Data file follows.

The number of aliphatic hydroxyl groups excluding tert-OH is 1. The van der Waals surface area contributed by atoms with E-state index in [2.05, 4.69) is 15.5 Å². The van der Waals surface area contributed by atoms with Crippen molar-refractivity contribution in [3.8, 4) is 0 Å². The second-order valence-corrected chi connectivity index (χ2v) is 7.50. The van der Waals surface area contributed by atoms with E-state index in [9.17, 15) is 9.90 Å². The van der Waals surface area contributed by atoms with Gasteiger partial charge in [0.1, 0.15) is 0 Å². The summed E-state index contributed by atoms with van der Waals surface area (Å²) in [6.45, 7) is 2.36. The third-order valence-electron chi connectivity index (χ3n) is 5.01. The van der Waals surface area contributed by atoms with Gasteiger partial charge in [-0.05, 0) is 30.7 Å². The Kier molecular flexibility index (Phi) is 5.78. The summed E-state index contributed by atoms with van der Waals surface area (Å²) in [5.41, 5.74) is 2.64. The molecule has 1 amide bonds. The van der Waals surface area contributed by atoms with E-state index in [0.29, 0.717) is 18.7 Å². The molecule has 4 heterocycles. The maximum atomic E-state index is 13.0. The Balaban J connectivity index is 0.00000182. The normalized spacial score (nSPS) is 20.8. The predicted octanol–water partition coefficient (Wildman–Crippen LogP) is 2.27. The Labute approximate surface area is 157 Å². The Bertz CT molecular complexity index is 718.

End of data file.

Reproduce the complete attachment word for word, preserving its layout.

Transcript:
The number of aliphatic hydroxyl groups excluding tert-OH is 1. The van der Waals surface area contributed by atoms with E-state index in [2.05, 4.69) is 15.5 Å². The van der Waals surface area contributed by atoms with Crippen molar-refractivity contribution in [3.8, 4) is 0 Å². The second-order valence-corrected chi connectivity index (χ2v) is 7.50. The van der Waals surface area contributed by atoms with E-state index in [9.17, 15) is 9.90 Å². The van der Waals surface area contributed by atoms with Gasteiger partial charge in [0.1, 0.15) is 0 Å². The summed E-state index contributed by atoms with van der Waals surface area (Å²) in [6.45, 7) is 2.36. The third-order valence-electron chi connectivity index (χ3n) is 5.01. The van der Waals surface area contributed by atoms with Gasteiger partial charge in [-0.05, 0) is 30.7 Å². The Kier molecular flexibility index (Phi) is 5.78. The summed E-state index contributed by atoms with van der Waals surface area (Å²) in [5.41, 5.74) is 2.64. The molecule has 1 amide bonds. The van der Waals surface area contributed by atoms with E-state index in [0.29, 0.717) is 18.7 Å². The molecule has 4 heterocycles. The maximum atomic E-state index is 13.0. The Balaban J connectivity index is 0.00000182. The normalized spacial score (nSPS) is 20.8. The predicted octanol–water partition coefficient (Wildman–Crippen LogP) is 2.27. The Labute approximate surface area is 157 Å². The Bertz CT molecular complexity index is 718.